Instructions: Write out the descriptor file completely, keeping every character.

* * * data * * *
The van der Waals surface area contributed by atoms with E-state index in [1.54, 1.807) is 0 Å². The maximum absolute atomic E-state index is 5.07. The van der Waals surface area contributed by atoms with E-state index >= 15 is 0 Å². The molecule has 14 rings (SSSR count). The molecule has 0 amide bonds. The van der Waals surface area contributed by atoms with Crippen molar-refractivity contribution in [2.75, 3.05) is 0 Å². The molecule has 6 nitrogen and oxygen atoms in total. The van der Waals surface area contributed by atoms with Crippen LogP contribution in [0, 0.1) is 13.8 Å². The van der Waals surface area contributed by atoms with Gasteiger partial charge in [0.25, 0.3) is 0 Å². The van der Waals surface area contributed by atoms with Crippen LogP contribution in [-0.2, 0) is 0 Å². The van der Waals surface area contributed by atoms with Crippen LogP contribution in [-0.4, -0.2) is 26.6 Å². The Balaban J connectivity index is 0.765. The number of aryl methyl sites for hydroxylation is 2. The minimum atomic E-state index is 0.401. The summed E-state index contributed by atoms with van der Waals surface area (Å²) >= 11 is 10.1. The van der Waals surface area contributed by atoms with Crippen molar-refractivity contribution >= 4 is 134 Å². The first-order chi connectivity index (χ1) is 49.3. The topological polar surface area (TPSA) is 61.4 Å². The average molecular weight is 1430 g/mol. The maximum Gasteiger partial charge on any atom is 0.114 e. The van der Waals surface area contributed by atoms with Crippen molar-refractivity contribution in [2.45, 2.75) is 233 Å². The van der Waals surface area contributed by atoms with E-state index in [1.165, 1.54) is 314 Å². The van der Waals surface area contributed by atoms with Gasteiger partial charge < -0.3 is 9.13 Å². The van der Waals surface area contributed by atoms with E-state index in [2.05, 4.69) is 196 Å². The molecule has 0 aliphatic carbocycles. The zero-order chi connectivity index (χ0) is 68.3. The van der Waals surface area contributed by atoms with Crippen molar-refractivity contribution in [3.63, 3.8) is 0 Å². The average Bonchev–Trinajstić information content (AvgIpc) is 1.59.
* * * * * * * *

The van der Waals surface area contributed by atoms with E-state index in [1.54, 1.807) is 0 Å². The maximum absolute atomic E-state index is 5.07. The van der Waals surface area contributed by atoms with E-state index >= 15 is 0 Å². The molecule has 14 rings (SSSR count). The molecule has 0 amide bonds. The van der Waals surface area contributed by atoms with Crippen molar-refractivity contribution in [2.75, 3.05) is 0 Å². The molecule has 6 nitrogen and oxygen atoms in total. The van der Waals surface area contributed by atoms with Crippen LogP contribution in [0, 0.1) is 13.8 Å². The van der Waals surface area contributed by atoms with Gasteiger partial charge in [0.25, 0.3) is 0 Å². The van der Waals surface area contributed by atoms with Crippen LogP contribution in [-0.2, 0) is 0 Å². The van der Waals surface area contributed by atoms with Crippen LogP contribution in [-0.4, -0.2) is 26.6 Å². The Balaban J connectivity index is 0.765. The number of aryl methyl sites for hydroxylation is 2. The minimum atomic E-state index is 0.401. The summed E-state index contributed by atoms with van der Waals surface area (Å²) >= 11 is 10.1. The van der Waals surface area contributed by atoms with Crippen molar-refractivity contribution >= 4 is 134 Å². The first-order chi connectivity index (χ1) is 49.3. The topological polar surface area (TPSA) is 61.4 Å². The average molecular weight is 1430 g/mol. The maximum Gasteiger partial charge on any atom is 0.114 e. The van der Waals surface area contributed by atoms with Crippen molar-refractivity contribution in [2.45, 2.75) is 233 Å². The van der Waals surface area contributed by atoms with E-state index in [1.165, 1.54) is 314 Å². The van der Waals surface area contributed by atoms with Gasteiger partial charge < -0.3 is 9.13 Å². The van der Waals surface area contributed by atoms with E-state index in [2.05, 4.69) is 196 Å². The molecule has 0 aliphatic carbocycles. The zero-order chi connectivity index (χ0) is 68.3. The van der Waals surface area contributed by atoms with Crippen molar-refractivity contribution in [3.63, 3.8) is 0 Å². The average Bonchev–Trinajstić information content (AvgIpc) is 1.59.